Online Learning Keeps Sisters Together

Two sisters from Nevada, Kaleigh and Danielle Fair, graduated from high school together the other day. As this touching video shows, the odds against these young women were extraordinary. Their school, Nevada Virtual Academy, and the teachers there evened those odds and made their journey together across the commencement stage and through their high school experience possible.
This example of how online schooling can give kids who are ill or injured a new way of learning while they heal is a story that teaches so much. For most of us, the sick kids in our hometowns fighting for their futures in hospitals and clinics are invisible to us. But when one of those sick kids is yours or is a kid you love, life changes and you see that every single thing that can make life “normal” for them is a blessing. Normal for kids means to be learning. When there are events and circumstances that make regular classroom instruction less than ideal they still need to be learning just like their peers. Online schools can make that happen, as it did for Kaleigh when she needed it most.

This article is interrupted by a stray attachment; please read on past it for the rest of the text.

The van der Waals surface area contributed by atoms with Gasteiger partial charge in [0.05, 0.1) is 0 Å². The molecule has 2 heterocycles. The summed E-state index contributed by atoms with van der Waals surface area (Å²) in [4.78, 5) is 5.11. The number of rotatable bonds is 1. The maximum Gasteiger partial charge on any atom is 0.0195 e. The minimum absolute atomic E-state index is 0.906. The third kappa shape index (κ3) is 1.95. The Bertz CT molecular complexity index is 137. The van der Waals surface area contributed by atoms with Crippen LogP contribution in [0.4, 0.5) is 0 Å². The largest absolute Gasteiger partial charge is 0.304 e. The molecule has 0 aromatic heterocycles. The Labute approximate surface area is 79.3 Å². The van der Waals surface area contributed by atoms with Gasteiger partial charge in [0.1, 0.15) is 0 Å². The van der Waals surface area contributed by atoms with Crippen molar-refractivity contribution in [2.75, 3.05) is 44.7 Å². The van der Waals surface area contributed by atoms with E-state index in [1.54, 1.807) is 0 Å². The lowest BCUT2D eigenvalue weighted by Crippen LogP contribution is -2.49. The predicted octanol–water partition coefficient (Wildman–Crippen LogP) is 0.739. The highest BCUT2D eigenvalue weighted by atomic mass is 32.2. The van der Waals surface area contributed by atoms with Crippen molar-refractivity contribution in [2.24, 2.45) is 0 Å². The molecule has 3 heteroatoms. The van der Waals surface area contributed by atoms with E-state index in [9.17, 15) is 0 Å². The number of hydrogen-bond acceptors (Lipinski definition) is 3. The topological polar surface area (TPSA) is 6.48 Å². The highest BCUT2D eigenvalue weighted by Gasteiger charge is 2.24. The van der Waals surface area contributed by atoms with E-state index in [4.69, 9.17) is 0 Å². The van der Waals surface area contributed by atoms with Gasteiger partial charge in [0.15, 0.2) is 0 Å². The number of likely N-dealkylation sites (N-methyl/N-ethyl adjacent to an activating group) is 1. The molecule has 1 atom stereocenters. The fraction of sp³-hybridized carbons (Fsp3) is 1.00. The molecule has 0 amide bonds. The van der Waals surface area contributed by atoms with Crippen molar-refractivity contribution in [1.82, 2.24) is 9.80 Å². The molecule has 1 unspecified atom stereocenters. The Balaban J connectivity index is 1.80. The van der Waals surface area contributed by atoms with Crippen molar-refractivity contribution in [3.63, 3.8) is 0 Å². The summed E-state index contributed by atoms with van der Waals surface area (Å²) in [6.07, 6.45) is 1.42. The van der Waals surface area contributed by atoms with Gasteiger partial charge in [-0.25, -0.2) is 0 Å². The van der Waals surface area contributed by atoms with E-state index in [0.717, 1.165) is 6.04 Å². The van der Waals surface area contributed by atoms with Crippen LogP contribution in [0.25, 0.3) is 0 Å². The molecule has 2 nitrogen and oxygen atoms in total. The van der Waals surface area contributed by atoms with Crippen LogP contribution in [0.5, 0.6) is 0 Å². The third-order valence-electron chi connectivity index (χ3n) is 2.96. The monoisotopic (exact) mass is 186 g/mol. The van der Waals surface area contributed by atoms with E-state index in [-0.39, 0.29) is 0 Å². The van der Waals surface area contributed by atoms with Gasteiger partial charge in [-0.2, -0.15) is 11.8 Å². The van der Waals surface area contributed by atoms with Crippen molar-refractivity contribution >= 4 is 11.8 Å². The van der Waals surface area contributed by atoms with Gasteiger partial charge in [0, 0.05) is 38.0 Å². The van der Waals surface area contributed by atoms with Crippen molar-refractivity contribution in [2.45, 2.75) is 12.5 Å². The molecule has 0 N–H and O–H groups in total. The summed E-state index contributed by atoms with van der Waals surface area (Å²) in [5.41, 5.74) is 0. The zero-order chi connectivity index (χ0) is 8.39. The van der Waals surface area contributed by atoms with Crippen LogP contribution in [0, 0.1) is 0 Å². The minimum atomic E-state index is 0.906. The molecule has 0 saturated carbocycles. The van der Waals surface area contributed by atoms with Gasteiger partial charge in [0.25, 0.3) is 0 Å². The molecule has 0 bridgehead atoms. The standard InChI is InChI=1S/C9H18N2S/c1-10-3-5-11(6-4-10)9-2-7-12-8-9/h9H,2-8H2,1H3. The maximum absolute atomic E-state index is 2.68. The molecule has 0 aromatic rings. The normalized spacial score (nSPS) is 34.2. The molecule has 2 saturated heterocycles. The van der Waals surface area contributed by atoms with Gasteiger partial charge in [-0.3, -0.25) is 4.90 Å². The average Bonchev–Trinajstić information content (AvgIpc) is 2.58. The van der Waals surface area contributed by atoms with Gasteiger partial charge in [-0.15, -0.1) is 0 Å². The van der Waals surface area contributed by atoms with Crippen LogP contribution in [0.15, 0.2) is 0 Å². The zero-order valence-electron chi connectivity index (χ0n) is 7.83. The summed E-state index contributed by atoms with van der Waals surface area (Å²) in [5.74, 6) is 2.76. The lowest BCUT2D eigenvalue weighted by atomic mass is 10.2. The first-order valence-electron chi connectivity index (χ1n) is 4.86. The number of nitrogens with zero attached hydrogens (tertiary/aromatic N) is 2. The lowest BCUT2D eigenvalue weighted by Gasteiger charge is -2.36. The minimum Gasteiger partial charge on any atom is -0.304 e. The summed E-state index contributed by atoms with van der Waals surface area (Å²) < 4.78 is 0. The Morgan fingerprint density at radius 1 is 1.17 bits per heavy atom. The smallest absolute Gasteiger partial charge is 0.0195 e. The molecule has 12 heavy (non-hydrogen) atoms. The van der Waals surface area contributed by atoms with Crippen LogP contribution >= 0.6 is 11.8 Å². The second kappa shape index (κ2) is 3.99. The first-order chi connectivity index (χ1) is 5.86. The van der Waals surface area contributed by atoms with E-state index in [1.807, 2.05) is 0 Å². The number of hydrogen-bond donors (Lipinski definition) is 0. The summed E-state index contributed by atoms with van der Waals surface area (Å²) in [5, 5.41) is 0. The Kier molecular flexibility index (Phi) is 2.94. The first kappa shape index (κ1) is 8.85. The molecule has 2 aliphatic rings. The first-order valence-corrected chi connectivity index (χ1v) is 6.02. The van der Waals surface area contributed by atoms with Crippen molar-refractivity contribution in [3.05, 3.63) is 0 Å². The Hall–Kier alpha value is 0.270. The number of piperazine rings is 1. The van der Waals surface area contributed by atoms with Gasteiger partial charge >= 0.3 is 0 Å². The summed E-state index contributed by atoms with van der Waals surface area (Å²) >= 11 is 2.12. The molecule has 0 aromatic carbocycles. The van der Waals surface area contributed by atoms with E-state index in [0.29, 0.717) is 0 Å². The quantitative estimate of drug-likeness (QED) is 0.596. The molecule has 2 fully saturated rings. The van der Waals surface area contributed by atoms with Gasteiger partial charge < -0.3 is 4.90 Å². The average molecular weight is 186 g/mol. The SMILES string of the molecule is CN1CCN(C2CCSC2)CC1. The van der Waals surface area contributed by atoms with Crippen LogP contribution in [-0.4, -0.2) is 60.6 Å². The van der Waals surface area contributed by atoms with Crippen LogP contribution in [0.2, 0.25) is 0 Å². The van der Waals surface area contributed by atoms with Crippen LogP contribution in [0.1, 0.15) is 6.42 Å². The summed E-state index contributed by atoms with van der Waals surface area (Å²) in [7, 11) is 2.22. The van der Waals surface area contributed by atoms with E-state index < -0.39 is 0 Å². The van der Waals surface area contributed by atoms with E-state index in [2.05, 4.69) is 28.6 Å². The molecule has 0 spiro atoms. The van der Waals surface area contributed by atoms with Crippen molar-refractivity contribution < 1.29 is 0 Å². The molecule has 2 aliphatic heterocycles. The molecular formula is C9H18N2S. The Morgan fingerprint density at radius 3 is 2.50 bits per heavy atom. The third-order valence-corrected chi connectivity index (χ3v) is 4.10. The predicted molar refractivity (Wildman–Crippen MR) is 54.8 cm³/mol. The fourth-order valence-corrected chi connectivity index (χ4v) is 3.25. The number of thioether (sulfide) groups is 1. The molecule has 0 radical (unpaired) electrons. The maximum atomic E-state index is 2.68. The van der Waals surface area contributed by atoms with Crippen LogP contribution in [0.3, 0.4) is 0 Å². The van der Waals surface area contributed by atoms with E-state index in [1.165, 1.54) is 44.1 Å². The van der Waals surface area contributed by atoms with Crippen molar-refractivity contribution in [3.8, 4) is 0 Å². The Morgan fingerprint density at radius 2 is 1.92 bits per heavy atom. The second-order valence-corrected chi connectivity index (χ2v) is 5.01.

As a career pediatric nurse, I know well that this goal of normalcy while healing is very tough for parents and health care professionals to achieve for children. Pediatric care experts may prove to be strong advocates for online learning as a way to support parents in this essential effort.
The flexibility and individualization of online curriculums gives families a way to accommodate their goals and get on with learning, too. So, Danielle, could give her sister her time and her support using every day to be together each working on their own lesson plan as each was able. How could that have happened in any other kind of school? Learning didn’t suffer and neither did family or healing.
Kids need online schools. They need them for lots of reasons. The reasons deserve respect in our statehouses, in our schools of education, and in our school districts and state education offices. All too often these reasons are trivialized. And that’s not wise or responsible or fair.
The Fair sisters of Nevada show us just that so very well.

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